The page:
bwahaha. bring on the shuffleboard.

in related news, i recently found out a large group of people i work with think i'm in my thirties. THIRTIES! dear lord. do i dress that badly?! my figure that dreadful?! apparently so. because when they discovered my real age. their response? "no wonder we thought she looked so good for her age." so your saying that i look bad for my age? yeah. i could have answered that question.

oh yes. i'm a redhead now. which means i can have a temper. hooray tempers! i recently lost it with a salesperson. wherein i informed him that yes, i found it perfectly acceptable to speak to him as if he were a child. because, when i tell him something seven times and he doesn't listen the first six, how am i SUPPOSED to speak to him?!

also, i've become quite unfunny. i've lost that trademark spirit and fire in my family that demands we go against convention. i've become afraid of the man. i find this very sad. where once i was a trouble maker and spent my time not giving a damn, creating harsh memos for everything and generally endearing myself to everyone by saying what they were thinking. now i am all miss conventional and middle aged and play by the rules. and just typing that out makes me hate myself. maybe i need to go to a family reunion or something to get my fire back. i have no idea. but i think red hair is a nice start, no?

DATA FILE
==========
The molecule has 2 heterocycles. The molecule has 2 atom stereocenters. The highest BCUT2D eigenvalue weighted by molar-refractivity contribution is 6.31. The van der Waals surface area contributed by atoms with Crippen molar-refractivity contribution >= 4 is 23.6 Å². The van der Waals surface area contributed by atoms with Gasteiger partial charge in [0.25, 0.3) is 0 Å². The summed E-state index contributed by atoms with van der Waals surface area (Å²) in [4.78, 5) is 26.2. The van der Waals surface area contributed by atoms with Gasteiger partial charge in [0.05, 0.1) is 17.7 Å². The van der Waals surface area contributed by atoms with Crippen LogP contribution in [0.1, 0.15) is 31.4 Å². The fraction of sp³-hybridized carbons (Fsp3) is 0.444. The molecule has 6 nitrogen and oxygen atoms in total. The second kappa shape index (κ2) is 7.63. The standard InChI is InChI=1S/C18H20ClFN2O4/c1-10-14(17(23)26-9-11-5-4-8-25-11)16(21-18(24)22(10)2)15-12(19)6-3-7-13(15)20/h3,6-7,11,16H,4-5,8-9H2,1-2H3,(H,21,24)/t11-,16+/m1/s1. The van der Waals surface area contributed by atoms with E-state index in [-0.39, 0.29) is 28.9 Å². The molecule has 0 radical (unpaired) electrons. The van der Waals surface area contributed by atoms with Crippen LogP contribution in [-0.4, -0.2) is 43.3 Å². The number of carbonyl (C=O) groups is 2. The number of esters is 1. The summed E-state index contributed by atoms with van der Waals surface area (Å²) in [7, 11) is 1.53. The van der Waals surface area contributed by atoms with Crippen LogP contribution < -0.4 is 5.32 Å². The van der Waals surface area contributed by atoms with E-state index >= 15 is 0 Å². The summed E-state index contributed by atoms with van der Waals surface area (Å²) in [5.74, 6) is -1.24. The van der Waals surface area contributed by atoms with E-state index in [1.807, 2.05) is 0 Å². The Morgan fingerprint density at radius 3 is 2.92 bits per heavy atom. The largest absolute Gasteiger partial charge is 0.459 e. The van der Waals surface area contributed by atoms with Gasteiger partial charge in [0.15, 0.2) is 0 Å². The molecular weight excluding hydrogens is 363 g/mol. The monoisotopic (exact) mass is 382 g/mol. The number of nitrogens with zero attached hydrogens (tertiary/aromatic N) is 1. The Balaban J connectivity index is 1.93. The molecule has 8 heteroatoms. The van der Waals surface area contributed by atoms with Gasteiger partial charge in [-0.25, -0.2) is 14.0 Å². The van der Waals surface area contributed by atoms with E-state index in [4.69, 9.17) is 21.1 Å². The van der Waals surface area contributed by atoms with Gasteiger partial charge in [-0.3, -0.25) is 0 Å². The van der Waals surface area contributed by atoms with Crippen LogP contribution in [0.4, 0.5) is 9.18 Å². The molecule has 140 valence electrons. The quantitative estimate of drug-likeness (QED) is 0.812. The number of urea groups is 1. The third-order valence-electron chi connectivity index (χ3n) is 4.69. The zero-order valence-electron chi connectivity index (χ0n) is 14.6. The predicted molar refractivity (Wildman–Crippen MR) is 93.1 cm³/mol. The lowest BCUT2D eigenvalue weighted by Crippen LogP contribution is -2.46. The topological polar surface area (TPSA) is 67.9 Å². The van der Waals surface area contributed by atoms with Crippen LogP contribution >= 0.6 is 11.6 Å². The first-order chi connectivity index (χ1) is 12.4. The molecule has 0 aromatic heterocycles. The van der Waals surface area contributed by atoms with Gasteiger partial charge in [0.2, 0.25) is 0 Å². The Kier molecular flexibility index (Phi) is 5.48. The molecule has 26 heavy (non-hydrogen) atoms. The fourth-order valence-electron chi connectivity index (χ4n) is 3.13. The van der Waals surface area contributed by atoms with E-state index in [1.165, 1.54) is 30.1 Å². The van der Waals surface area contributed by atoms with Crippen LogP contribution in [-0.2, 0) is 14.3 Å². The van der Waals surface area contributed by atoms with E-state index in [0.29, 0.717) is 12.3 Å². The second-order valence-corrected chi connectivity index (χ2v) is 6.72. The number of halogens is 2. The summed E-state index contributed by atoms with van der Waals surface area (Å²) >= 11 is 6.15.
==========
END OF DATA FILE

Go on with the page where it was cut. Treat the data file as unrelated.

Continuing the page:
6 Responses to “to my one remaining reader: here i am”

  1. Anonymous QOS 

    darling - why didn't you tell me?

    watching someone you love go through a loss like this is one of the hardest things. i'll be praying for y'all.

  2. Anonymous Julie 

    Thirties?! No way. I'm the same age as you.

    Damn... that's depressing.

  3. Anonymous vdoprincess 

    Darling...I'm so sorry. It's hard, I know. I respect you tons--when MIL died, at least we had THE WHOLE ENTIRE COUNTY behind us.
    Love you, ducks.

  4. Anonymous twiglett 

    I still read your blog Darling! I love you and miss you little sisser

  5. Anonymous colanderman